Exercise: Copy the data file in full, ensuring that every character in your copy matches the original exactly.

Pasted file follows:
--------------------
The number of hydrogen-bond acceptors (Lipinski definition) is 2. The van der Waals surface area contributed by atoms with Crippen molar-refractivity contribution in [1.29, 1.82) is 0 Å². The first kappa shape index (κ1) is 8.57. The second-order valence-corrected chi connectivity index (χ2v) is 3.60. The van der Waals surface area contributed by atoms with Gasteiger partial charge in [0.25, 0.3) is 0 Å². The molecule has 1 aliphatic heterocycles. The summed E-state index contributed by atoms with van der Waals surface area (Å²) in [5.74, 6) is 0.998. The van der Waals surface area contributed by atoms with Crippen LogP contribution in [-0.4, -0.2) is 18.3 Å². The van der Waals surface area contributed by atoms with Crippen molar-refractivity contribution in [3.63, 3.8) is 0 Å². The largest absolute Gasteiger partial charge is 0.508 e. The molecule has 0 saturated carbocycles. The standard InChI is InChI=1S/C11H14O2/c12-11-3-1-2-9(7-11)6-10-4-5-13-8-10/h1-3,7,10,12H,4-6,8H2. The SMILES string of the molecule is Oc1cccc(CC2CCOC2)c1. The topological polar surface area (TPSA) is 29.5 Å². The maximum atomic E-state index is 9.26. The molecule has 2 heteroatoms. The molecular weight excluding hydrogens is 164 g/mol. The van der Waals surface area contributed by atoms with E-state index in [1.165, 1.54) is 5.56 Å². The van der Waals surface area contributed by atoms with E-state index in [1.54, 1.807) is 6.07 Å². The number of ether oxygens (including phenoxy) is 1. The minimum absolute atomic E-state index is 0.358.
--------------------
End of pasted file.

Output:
The number of hydrogen-bond acceptors (Lipinski definition) is 2. The van der Waals surface area contributed by atoms with Crippen molar-refractivity contribution in [1.29, 1.82) is 0 Å². The first kappa shape index (κ1) is 8.57. The second-order valence-corrected chi connectivity index (χ2v) is 3.60. The van der Waals surface area contributed by atoms with Gasteiger partial charge in [0.25, 0.3) is 0 Å². The molecule has 1 aliphatic heterocycles. The summed E-state index contributed by atoms with van der Waals surface area (Å²) in [5.74, 6) is 0.998. The van der Waals surface area contributed by atoms with Crippen LogP contribution in [-0.4, -0.2) is 18.3 Å². The van der Waals surface area contributed by atoms with Crippen molar-refractivity contribution in [3.63, 3.8) is 0 Å². The largest absolute Gasteiger partial charge is 0.508 e. The molecule has 0 saturated carbocycles. The standard InChI is InChI=1S/C11H14O2/c12-11-3-1-2-9(7-11)6-10-4-5-13-8-10/h1-3,7,10,12H,4-6,8H2. The SMILES string of the molecule is Oc1cccc(CC2CCOC2)c1. The topological polar surface area (TPSA) is 29.5 Å². The maximum atomic E-state index is 9.26. The molecule has 2 heteroatoms. The molecular weight excluding hydrogens is 164 g/mol. The van der Waals surface area contributed by atoms with E-state index in [1.165, 1.54) is 5.56 Å². The van der Waals surface area contributed by atoms with E-state index in [1.54, 1.807) is 6.07 Å². The number of ether oxygens (including phenoxy) is 1. The minimum absolute atomic E-state index is 0.358.